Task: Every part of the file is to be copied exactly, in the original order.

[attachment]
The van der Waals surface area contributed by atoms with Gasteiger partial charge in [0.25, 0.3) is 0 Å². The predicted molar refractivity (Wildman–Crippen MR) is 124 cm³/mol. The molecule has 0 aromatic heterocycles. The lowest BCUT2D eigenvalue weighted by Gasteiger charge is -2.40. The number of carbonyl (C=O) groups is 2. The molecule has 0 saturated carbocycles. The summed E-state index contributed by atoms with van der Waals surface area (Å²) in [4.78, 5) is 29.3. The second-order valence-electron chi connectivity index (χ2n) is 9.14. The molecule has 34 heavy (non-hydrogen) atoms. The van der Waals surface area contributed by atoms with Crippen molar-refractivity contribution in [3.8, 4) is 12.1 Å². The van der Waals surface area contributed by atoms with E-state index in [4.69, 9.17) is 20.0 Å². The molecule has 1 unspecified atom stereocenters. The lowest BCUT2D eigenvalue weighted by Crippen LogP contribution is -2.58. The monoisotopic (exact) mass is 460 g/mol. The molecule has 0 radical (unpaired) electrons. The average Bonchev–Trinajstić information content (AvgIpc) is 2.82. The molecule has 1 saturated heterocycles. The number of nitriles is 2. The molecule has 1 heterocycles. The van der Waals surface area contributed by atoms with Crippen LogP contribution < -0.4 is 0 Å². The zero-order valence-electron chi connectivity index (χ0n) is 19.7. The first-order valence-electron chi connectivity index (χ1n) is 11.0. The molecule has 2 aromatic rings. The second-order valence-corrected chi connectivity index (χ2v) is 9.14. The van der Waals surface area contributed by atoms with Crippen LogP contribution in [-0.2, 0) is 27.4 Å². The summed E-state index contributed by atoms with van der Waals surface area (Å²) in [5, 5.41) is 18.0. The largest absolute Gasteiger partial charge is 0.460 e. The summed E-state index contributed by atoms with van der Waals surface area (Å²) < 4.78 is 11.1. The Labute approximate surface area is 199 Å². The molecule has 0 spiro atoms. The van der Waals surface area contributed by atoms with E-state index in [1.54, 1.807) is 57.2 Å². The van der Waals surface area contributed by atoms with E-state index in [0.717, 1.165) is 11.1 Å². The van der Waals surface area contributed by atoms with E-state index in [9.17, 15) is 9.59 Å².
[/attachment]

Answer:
The van der Waals surface area contributed by atoms with Gasteiger partial charge in [0.25, 0.3) is 0 Å². The predicted molar refractivity (Wildman–Crippen MR) is 124 cm³/mol. The molecule has 0 aromatic heterocycles. The lowest BCUT2D eigenvalue weighted by Gasteiger charge is -2.40. The number of carbonyl (C=O) groups is 2. The molecule has 0 saturated carbocycles. The summed E-state index contributed by atoms with van der Waals surface area (Å²) in [4.78, 5) is 29.3. The second-order valence-electron chi connectivity index (χ2n) is 9.14. The molecule has 34 heavy (non-hydrogen) atoms. The van der Waals surface area contributed by atoms with Crippen molar-refractivity contribution in [3.8, 4) is 12.1 Å². The van der Waals surface area contributed by atoms with E-state index in [4.69, 9.17) is 20.0 Å². The molecule has 1 unspecified atom stereocenters. The lowest BCUT2D eigenvalue weighted by Crippen LogP contribution is -2.58. The monoisotopic (exact) mass is 460 g/mol. The molecule has 0 radical (unpaired) electrons. The average Bonchev–Trinajstić information content (AvgIpc) is 2.82. The molecule has 1 saturated heterocycles. The number of nitriles is 2. The molecule has 1 heterocycles. The van der Waals surface area contributed by atoms with Crippen LogP contribution < -0.4 is 0 Å². The zero-order valence-electron chi connectivity index (χ0n) is 19.7. The first-order valence-electron chi connectivity index (χ1n) is 11.0. The molecule has 2 aromatic rings. The second-order valence-corrected chi connectivity index (χ2v) is 9.14. The van der Waals surface area contributed by atoms with Crippen LogP contribution in [-0.2, 0) is 27.4 Å². The summed E-state index contributed by atoms with van der Waals surface area (Å²) in [5, 5.41) is 18.0. The largest absolute Gasteiger partial charge is 0.460 e. The summed E-state index contributed by atoms with van der Waals surface area (Å²) < 4.78 is 11.1. The Labute approximate surface area is 199 Å². The molecule has 0 spiro atoms. The van der Waals surface area contributed by atoms with E-state index in [1.54, 1.807) is 57.2 Å². The van der Waals surface area contributed by atoms with E-state index in [0.717, 1.165) is 11.1 Å². The van der Waals surface area contributed by atoms with E-state index in [9.17, 15) is 9.59 Å².